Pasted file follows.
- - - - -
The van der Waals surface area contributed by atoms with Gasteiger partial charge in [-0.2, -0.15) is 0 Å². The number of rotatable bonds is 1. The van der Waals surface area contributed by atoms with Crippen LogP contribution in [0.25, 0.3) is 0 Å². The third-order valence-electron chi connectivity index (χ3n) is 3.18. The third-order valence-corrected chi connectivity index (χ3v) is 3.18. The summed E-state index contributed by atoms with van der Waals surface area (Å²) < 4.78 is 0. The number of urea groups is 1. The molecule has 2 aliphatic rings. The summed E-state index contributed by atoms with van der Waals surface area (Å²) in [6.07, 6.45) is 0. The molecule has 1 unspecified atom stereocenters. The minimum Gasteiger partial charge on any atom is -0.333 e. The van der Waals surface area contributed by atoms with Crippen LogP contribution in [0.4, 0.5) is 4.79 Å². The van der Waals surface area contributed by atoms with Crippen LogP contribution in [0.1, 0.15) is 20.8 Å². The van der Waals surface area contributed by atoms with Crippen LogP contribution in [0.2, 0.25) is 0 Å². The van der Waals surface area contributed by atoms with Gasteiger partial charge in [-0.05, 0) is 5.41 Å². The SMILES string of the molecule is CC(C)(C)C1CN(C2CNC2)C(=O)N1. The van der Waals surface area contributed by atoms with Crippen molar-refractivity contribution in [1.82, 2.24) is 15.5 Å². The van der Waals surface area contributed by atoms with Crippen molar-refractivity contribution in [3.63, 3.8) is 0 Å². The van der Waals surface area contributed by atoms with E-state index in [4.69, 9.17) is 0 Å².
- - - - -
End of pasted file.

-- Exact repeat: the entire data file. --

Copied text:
The van der Waals surface area contributed by atoms with Gasteiger partial charge in [-0.2, -0.15) is 0 Å². The number of rotatable bonds is 1. The van der Waals surface area contributed by atoms with Crippen LogP contribution in [0.25, 0.3) is 0 Å². The third-order valence-electron chi connectivity index (χ3n) is 3.18. The third-order valence-corrected chi connectivity index (χ3v) is 3.18. The summed E-state index contributed by atoms with van der Waals surface area (Å²) < 4.78 is 0. The number of urea groups is 1. The molecule has 2 aliphatic rings. The summed E-state index contributed by atoms with van der Waals surface area (Å²) in [6.07, 6.45) is 0. The molecule has 1 unspecified atom stereocenters. The minimum Gasteiger partial charge on any atom is -0.333 e. The van der Waals surface area contributed by atoms with Crippen LogP contribution in [0.4, 0.5) is 4.79 Å². The van der Waals surface area contributed by atoms with Crippen LogP contribution in [0.1, 0.15) is 20.8 Å². The van der Waals surface area contributed by atoms with Crippen LogP contribution in [0.2, 0.25) is 0 Å². The van der Waals surface area contributed by atoms with Gasteiger partial charge in [-0.05, 0) is 5.41 Å². The SMILES string of the molecule is CC(C)(C)C1CN(C2CNC2)C(=O)N1. The van der Waals surface area contributed by atoms with Crippen molar-refractivity contribution in [1.82, 2.24) is 15.5 Å². The van der Waals surface area contributed by atoms with Crippen molar-refractivity contribution in [3.63, 3.8) is 0 Å². The van der Waals surface area contributed by atoms with E-state index in [4.69, 9.17) is 0 Å².